South Africa tests its forgiveness of apartheid-era killers
South Africans are grappling with justice for notorious figures like Dr. Wouter Basson and Eugene de Kock, raising renewed questions about the limitations of forgiveness.
Denis Farrell/ AP
Pretoria, South Africa
Joyce Ledwaba's son Samuel was 17 years old when he disappeared from their Pretoria home in 1986. Although his body would never be recovered, he is believed to have been tranquilized by South African security agents, and then burned to death.
Nearly three decades on, Ms. Ledwaba is still waiting for the man she believes is responsible to be punished. He is Dr. Wouter Basson, who ran a top-secret biological warfare program known as Project Coast, tasked with developing chemical and biological weapons for the then-apartheid government to covertly eliminate its enemies in the 1980s.
Nicknamed Dr. Death, Mr. Basson was never convicted of a single criminal offense. But over the last seven years he has been on trial before the Health Professions Council of South Africa (HPCSA) to determine whether he should be disbarred from practicing medicine for his dark past. Found guilty last year, he has yet to be sentenced.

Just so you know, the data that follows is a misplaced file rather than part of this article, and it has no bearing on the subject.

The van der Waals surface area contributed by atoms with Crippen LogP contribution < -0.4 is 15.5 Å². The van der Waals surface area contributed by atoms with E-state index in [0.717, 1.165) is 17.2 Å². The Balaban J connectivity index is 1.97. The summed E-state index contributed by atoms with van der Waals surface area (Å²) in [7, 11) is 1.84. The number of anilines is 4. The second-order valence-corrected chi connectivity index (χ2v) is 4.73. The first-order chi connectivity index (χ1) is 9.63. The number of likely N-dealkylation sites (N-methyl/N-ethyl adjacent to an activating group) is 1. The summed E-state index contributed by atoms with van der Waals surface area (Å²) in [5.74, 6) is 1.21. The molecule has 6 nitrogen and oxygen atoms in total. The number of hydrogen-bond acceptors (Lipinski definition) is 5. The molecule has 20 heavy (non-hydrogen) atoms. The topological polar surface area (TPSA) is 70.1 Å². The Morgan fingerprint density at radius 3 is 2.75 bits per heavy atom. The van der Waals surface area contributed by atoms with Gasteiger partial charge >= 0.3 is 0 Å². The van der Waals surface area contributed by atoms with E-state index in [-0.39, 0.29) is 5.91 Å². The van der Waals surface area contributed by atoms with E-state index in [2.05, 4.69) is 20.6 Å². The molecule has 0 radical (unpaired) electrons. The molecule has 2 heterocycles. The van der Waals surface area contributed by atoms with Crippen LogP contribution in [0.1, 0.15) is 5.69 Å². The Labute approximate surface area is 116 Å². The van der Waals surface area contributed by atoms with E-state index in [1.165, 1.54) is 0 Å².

In April 1994, South Africa crossed over a vast rift, transforming itself from Africa’s last white-ruled state to one of its most radically inclusive democracies. In the years that followed, the country of Nelson Mandela became a global exemplar for how a deeply divided society could manage to forgive, reconcile, and survive.
But that transformation left many loose ends: Many of the apartheid era’s most notorious killers never faced justice for their crimes; some were convicted, served their time, and are now becoming eligible for parole. A generation on, the plight of men like Basson has raised renewed questions about the strengths and limitations of forgiveness in the new South Africa.
Under his watch, Project Coast carried out chemical assassinations of anti-apartheid leaders, amassed fearsome stores of deadly diseases like Ebola, and prepared large-scale biological weapons — including a sterilization vaccine — to deploy against the black population.